Infrastructure

New decade brings possibilities for infrastructure investment

Infrastructure

 

By CCNZ chief executive, Peter Silcock

Could the 2020s be the decade of major infrastructure investment in New Zealand?

 

The government recently announced a $12 billion injection into major infrastructure projects, and political parties have begun unveiling their election year policies, with spending on transport at the forefront of debates.

Finance Minister Grant Robertson revealed $6.8 billion of the budget will go towards new transport projects, with an emphasis on improving roading and rail.

The spending has been welcomed by many in the industry, including influential advocacy group Civil Contractors New Zealand (CCNZ).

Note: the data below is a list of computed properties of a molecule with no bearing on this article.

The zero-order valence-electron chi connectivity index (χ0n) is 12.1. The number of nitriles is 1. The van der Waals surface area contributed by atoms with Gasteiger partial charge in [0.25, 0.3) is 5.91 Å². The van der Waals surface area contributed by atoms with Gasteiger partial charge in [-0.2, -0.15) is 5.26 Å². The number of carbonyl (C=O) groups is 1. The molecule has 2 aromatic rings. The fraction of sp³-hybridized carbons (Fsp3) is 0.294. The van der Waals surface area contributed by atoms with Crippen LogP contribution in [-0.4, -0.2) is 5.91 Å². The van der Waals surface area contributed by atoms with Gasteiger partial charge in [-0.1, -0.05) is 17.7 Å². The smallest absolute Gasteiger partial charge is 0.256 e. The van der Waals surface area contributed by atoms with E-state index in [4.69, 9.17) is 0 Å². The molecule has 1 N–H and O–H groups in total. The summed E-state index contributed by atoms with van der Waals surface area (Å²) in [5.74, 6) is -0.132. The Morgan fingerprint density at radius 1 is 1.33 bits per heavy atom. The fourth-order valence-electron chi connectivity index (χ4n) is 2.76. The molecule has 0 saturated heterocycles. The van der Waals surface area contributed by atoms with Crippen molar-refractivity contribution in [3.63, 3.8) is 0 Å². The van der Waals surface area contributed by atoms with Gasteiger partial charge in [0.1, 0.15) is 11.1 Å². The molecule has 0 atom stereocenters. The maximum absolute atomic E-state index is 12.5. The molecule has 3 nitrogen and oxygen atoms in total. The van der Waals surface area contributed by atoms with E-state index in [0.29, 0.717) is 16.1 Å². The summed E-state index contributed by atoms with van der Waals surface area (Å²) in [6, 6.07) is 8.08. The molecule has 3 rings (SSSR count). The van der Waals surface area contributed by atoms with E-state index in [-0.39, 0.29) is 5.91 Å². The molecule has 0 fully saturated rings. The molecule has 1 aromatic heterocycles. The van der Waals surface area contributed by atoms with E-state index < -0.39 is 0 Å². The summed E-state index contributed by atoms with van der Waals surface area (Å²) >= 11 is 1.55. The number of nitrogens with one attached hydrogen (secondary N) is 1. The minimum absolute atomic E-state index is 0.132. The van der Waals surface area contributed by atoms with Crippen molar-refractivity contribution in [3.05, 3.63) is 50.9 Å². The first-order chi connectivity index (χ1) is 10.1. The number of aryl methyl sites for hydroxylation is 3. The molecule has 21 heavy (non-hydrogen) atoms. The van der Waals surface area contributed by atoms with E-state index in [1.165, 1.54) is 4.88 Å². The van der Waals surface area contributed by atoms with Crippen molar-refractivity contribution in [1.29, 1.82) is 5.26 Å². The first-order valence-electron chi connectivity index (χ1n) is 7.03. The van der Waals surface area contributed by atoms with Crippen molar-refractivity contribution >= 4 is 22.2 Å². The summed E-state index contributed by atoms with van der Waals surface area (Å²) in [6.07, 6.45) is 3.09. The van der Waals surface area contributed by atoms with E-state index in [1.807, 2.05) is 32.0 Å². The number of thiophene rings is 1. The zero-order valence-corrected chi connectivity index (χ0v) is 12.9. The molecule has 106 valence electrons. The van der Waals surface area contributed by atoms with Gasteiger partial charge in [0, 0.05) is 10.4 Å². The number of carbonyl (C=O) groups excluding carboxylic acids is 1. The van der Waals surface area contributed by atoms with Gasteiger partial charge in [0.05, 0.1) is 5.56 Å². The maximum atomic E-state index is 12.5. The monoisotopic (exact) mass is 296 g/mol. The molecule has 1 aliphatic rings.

CCNZ’s chief executive, Peter Silcock says it was positive news for New Zealanders after years of under-investment.

“Over the years we’ve witnessed a lack of investment in infrastructure by successive governments,” he says.

“This boost in investment will provide communities, which have been calling for improved transport infrastructure, with the services they need.”

However, Peter says he is still concerned with the trend of political parties announcing major infrastructure investments prior
to elections.

“Election year promises don’t necessarily result in action.

“These major projects require careful planning to produce sustainable infrastructure and to sustain the civil construction industry.”

CCNZ represents more than 600 organisations in the industry – including small to large businesses in civil engineering, construction and general contracting.

It provides strong advocacy for member businesses, representing their interests and aspirations at a local and national level.